True Grit: Special Collector's Edition
John Wayne is one of America’s premiere actors, his films resonating because of their simplicity. His characters stood for a generation as an example of what men should be: strong, straightforward, and earnest. Although “True Grit” came at the tail-end of the era of the Western-genre, a year after the Western swan-song-opus “Once Upon A Time in the West,” the acting and cinematography make it an exemplar film, and earning Wayne his only Oscar win for one of his most complex characters.
“True Grit” follows an unlikely trio through the wilds of Indian country in search of a killer. Organized by Mattie Ross (Kim Darby), the rough-and-tumble daughter of the deceased, the group, composed of a hard-nosed, over-the-hill, drunken Marshall Rooster Cogburn (John Wayne) and the straight-laced Ranger LeBouf (Glen Campbell) who happens to be seeking the murderer for another, similar crime. The film is driven by the personality conflicts between the male protagonists, while Mattie continues to push them toward their goal. Darby’s performance is stellar, as her clever plans are aided by her acerbic tongue. The film’s setting in the untamed West heightens the tension of the quest because of the ever-present, looming threat of the native tribes.
“True Grit” is a satisfying movie, well-filmed and directed, showcasing a classic Western style. I am often struck by a sense of unreality in John Wayne films, because they are stiff and phony, reflecting an idealized view of the era. “True Grit” is different: the actors create deep, multifaceted characters that play well in the frame director Henry Hathaway observes. Created on the edge of the auteur period of American cinema, Hathaway puts his own stamp on the proceedings, letting these talented actors room to create their own characters. The supporting cast, including Dennis Hopper and Robert Duvall—the stars of tomorrow—add a lot to the film.
Cynical realism and modern sensibilities presented as a classic Wayne Western, “True Grit” has heart, beautiful vistas, plenty of gunplay, and an ambiguous moral message. It moves slow through the first half, but the rush in the last half-hour more than makes up for any shortcomings.
Despite its age, “True Grit” looks phenomenal. There is a slight touch of grain, but nary a blemish, speck, or stain. Colors are bright and vibrant, and the lines clean. The only qualm I have comes from a few of the daylight scenes, which result in a soft, haloed picture. The bulk of the film looks good, however. I have trouble believing the movie is forty-years of age; it looks that good.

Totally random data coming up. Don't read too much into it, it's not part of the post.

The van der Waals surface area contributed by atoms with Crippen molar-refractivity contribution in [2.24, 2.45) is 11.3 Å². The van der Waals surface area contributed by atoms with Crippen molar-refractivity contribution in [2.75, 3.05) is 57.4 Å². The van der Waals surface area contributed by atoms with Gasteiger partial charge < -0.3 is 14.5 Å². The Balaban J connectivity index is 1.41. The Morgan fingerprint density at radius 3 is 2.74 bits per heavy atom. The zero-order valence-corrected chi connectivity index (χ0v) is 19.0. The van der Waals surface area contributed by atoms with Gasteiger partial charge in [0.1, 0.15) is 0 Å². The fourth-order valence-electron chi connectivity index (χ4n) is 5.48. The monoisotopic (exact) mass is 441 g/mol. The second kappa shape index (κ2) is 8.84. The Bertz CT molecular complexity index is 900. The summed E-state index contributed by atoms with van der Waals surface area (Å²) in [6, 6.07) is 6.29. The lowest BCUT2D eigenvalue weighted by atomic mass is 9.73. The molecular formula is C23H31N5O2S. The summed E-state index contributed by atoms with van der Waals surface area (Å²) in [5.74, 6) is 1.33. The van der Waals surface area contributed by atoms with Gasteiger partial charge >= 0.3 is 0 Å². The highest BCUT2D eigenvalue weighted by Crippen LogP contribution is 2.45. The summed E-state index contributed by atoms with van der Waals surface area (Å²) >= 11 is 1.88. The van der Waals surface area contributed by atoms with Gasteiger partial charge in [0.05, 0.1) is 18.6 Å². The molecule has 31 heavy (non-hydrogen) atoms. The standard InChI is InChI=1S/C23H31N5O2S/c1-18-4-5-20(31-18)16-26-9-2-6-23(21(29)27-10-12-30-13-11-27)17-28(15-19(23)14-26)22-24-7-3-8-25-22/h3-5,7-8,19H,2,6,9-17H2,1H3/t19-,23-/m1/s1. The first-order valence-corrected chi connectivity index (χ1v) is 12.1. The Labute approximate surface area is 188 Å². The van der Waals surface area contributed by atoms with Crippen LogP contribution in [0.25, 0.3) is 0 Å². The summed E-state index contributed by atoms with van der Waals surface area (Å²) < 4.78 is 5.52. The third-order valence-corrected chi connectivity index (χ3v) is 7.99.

While the video is sterling, the audio is lacking, but not to any great degree. Dialogue sounds canned and tinny, the 5.1 track makes little use of the surround channels, and the music cues have a limited dynamic range. LFE response is light and the high frequencies sound clipped. It is never distracting or
This single-disc set has a good mix of film-focused, making-of, and historical extras, beginning with a nice commentary from a trio of academics who study the myth of the American West, Western films and literature. The three explore the movie from a variety of perspectives, and comparing it to various other Westerns. The discussion is lively and fascinating.
“True Writing” is a featurette that compares the original novel to the final film product, using retrospective interviews, experts, and behind-the-scenes photographs. “Working with The Duke” discusses the process, unsurprisingly, of working with John Wayne. It’s a celebration of the actor and his personal character, and what he brought to the parts he played.
While the film was set in Oklahoma, Texas (and meant to be in Arkansas), it was actually filmed in a ranching community in Colorado. “Aspen Gold” is a documentary that looks at the area the movie was made. Less focused on the movie and more on the mythic reality of the American West, “The Law and the Lawless” is a featurette about the era depicted in “True Grit.”
Everything clicks in “True Grit,” resulting in a well-made movie in a classic, almost utopist style. Western fans would be hard-pressed to find a more entertaining way to spend two hours.